It is all in the process : reflections on the relation between international criminal trials and international humanitarian law
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Nordic journal of international law, Vol. 78, no. 4, 2009, p. 469-480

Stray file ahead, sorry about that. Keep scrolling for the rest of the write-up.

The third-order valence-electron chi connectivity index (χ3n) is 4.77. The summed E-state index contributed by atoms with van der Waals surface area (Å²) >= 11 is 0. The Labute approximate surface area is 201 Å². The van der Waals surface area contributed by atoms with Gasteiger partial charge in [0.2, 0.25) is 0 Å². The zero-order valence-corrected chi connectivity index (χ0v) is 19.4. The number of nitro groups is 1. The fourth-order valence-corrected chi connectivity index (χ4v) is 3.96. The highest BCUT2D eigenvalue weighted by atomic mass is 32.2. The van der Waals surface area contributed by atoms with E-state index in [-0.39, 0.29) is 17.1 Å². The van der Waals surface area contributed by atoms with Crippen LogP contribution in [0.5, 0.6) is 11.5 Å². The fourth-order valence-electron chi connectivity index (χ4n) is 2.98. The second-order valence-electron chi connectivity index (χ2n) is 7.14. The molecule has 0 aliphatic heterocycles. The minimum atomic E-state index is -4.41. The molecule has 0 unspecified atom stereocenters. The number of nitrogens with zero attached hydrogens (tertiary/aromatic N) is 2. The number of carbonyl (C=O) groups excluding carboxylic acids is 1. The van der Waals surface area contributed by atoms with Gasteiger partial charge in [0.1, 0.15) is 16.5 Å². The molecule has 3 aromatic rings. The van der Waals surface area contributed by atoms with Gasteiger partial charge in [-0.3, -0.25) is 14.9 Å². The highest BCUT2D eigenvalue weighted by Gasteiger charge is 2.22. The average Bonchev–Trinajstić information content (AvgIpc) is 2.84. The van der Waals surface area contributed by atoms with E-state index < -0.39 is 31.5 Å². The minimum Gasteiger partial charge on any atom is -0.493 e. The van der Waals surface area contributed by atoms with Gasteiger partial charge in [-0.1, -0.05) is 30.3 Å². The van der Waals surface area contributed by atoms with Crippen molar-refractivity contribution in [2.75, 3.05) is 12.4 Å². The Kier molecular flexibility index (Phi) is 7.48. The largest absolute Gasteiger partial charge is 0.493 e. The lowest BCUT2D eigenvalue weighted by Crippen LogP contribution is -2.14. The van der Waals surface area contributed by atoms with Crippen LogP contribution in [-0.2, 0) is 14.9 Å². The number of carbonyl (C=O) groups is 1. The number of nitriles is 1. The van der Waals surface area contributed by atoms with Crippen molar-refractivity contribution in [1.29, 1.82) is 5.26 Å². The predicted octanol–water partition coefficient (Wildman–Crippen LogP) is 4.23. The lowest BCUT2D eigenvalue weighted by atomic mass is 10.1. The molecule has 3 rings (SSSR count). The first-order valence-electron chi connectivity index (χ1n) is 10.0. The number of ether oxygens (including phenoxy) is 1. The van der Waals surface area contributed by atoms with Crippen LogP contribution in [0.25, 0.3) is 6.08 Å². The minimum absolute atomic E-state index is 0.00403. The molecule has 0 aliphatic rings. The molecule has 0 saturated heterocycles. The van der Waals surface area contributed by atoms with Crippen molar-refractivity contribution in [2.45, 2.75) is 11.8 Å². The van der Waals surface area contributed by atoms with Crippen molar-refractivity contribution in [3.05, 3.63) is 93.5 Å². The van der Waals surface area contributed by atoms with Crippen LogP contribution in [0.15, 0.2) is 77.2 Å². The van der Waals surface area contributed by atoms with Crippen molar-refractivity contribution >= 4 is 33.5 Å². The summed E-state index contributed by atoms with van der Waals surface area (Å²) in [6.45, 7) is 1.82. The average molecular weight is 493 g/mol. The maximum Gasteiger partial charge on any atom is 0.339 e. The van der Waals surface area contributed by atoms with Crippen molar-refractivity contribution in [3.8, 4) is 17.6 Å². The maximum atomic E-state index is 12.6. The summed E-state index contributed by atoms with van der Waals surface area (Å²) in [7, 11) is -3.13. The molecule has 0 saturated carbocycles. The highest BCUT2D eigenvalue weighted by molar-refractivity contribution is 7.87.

While much attention has been drawn all along to the substantial contribution by the jurisprudence of the international criminal tribunals to the development of international humanitarian law, the criminal legal procedural aspect of the tribunals' jurisprudence has been less prominent. The present article seeks to highlight the material importance of this much neglected aspect of the tribunal's jurisprudence. It illustrates the delicate interplay between the common law system and the civil law system and demonstrates how the latter is better suited to control very complex trials. It also explains why international criminal trials are inherently lengthier than criminal trials in domestic courts. Ultimately, the author argues, it is not sufficient to just agree on the crimes and how to define them; the real challenge lies in how you apply the evidence to these definitions.
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